Cathay Pacific's Irish route a 'game changer'

Cathay Pacific cabin crew Christine Wang and Winnie Phan with James Ginns, Regional General Manager Europe, Cathay Pacific, and Vincent Harrison, Managing Director, Dublin Airport.

Cathay Pacific cabin crew Christine Wang and Winnie Phan with James Ginns, Regional General Manager Europe, Cathay Pacific, and Vincent Harrison, Managing Director, Dublin Airport.

Expats and tourists travelling between Australia and Ireland are now spoiled for choice as competition ramps up on the lucrative route.

Cathay Pacific is the latest carrier to offer direct flights from Asia into Dublin, joining Etihad, Emirates and Qatar in an increasingly crowded market.

Cathay Pacific flies to Dublin four times a week on the state-of-the-art A350 aircraft and the new route has been hailed as a great success by the airline and tourism chiefs.

Cathay Pacific General Manager Europe James Ginns said, “We’re delighted that Ireland’s first and only non-stop flight to Hong Kong has been well-received by our customers. Our team is thrilled to be able have a role in fostering bilateral tourism and economic growth between Ireland and Asia. We feel confident that this new route will continue to bring more convenience and choice to the Irish public and optimise opportunities for Irish businesses.”

Tourism chiefs in Ireland have also hailed the route as “a game changer”.

Tourism Ireland CEO Niall Gibbons said: “China is the largest outbound travel market in the world and one that Tourism Ireland is committed to growing over the coming years. In 2017, we welcomed an estimated 70,000 Chinese visitors to the island of Ireland; the introduction of the new direct flight from Hong Kong is a major game-changer and offers a real opportunity for us to build on this number.

“We are confident that we are in a strong position to grow this emerging travel market … over the coming years.”

The Airbus A350-900 flies the 12 and half hour route between Dublin and Hong Kong.

The Airbus A350-900 flies the 12 and half hour route between Dublin and Hong Kong.

In the Irish summer months, the flight departs Dublin at 11.55am, arriving in Hong Kong at 07.05am. The return flight departs Hong Kong at 12.50am, arriving in Dublin at 06.45am. In the Irish winter months, the flight will depart Dublin at 11am, arriving in Hong Kong at 7.30am. The return flight will depart Hong Kong at 12.15am and arrive in Dublin at 05.30am.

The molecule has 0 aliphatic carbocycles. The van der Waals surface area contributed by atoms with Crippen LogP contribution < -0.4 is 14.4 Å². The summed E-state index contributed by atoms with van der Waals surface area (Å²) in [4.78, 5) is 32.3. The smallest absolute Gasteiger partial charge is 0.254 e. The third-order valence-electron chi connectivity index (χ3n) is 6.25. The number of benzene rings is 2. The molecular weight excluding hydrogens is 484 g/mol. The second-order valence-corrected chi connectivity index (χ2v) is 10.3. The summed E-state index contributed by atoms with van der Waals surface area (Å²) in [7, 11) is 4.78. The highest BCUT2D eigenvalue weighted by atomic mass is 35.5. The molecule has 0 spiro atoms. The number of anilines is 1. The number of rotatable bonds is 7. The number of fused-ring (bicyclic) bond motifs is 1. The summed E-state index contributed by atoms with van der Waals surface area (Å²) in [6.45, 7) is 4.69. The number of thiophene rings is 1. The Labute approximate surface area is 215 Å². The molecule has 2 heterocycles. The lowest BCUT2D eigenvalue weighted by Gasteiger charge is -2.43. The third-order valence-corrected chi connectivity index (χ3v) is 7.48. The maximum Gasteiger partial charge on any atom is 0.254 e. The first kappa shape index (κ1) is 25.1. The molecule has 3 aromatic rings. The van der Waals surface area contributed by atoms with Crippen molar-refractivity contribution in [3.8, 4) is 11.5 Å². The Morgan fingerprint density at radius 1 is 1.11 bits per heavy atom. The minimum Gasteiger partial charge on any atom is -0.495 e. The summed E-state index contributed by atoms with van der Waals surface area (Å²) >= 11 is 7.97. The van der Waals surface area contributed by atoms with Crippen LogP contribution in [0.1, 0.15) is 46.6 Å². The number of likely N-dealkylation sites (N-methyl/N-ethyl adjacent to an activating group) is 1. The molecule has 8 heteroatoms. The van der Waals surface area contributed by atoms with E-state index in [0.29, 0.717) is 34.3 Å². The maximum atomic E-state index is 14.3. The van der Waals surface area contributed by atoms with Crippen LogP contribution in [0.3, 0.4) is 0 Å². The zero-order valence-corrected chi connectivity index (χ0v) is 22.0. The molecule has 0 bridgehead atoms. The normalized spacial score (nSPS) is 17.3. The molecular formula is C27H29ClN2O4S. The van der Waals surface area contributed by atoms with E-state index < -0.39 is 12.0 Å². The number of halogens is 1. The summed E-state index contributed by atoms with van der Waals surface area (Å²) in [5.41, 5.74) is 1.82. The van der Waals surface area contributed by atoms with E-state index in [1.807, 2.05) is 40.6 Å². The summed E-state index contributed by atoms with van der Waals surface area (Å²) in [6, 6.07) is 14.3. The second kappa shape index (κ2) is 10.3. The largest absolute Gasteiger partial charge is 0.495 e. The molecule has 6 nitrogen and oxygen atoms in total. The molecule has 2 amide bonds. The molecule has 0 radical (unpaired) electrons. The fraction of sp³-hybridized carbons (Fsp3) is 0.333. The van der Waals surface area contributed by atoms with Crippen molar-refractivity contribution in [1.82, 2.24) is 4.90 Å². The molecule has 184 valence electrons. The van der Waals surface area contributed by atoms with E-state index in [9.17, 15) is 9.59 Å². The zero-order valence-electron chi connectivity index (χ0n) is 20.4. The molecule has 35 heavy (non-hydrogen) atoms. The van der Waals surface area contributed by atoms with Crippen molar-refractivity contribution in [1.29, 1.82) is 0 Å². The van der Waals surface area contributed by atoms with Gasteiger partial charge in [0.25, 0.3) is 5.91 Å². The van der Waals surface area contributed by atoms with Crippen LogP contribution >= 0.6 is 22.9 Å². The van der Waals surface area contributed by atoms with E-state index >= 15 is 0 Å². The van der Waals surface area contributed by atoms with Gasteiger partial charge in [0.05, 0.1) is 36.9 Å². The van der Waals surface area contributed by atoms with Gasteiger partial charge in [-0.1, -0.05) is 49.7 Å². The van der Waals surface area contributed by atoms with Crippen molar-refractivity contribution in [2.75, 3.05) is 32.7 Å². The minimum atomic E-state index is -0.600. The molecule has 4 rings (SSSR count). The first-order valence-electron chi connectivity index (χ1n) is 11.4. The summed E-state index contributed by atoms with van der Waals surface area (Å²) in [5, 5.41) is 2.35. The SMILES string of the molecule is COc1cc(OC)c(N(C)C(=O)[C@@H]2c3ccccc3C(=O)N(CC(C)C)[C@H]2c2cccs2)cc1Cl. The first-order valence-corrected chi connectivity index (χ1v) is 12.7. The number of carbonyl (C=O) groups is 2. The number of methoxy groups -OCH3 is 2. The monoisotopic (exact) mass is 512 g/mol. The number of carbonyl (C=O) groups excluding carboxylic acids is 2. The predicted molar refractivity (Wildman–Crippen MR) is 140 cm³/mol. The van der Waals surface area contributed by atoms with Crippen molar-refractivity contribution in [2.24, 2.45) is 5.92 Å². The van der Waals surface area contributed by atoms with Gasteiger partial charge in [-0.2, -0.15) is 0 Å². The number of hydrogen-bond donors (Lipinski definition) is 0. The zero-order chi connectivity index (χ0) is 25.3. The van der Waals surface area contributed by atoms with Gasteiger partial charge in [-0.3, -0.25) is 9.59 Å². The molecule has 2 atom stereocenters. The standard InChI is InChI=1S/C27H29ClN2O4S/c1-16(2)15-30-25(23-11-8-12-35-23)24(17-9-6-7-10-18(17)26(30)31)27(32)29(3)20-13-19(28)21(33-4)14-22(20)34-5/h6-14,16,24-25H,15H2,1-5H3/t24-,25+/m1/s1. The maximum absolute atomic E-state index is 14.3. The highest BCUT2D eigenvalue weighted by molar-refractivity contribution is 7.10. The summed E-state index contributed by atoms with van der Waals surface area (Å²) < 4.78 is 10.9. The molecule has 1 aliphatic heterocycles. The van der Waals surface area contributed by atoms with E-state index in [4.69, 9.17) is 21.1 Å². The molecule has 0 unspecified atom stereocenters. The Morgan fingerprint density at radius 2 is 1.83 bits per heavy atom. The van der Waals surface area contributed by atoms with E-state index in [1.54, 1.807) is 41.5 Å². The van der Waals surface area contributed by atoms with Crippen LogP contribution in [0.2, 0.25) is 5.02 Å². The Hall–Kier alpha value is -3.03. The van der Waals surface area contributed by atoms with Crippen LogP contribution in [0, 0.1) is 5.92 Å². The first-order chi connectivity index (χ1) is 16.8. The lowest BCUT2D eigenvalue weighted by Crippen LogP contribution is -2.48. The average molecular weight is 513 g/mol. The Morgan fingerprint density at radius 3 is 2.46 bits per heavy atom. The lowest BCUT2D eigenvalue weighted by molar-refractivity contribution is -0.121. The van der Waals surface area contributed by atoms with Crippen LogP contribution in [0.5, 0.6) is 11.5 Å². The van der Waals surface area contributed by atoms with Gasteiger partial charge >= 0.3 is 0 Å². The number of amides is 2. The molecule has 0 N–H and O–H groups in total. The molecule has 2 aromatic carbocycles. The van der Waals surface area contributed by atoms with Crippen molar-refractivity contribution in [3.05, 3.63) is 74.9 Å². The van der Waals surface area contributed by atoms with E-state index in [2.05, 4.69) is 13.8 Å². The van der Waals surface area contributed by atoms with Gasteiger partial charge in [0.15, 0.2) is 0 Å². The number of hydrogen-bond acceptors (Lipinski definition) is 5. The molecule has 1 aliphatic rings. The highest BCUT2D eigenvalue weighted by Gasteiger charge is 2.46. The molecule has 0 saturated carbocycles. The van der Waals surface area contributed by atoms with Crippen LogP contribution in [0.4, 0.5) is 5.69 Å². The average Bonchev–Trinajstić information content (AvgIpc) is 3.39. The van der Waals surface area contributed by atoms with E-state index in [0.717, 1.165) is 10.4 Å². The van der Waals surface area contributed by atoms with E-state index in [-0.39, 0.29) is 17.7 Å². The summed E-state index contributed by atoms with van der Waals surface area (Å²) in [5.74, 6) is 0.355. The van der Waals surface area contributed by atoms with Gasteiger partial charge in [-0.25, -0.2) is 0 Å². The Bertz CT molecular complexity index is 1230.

Connection options to and from Australia are considerable with direct flights to Brisbane, Perth, Melbourne and Sydney. A brief stopover in Hong Kong can mean a ‘door-to-door’ travel time of less than 23 hours from Dublin to Sydney when travelling east.

The Airbus A350-900, which services the Dublin-Hong Kong route, carries a total of 280 passengers , 38 in business class, 28 in premium economy and 214 in economy.

Cathay Pacific crew at Dublin Airport.

Cathay Pacific crew at Dublin Airport.

The business class service features state-of-the-art seats which adapt to your preference in-flight and include two pre-set settings for sitting and sleeping with additional controls for smaller adjustments. The fully flat bed is extremely comfortable and the friendly cabin crew are sensitive to not disturbing you unless absolutely necessary.

The in-flight food is excellent with a variety of tasty options for each meal, all served with fine wines and a selection of spirits and beers. Business class passengers can enjoy a wide selection of movies, TV shows, music and games on their own generously-proportioned touchscreen TV and top quality headphones. In-flight wi-fi is also available and passengers can pre-download an app for their tablet or smartphone to access the internet in the air.

According to Australia-based Irish specialist travel agents, the Cathay Pacific Hong Kong-Dublin route is proving very popular with expats and tourists alike.

The writer travelled at his own expense but received an upgrade to business class courtesy of Cathay Pacific.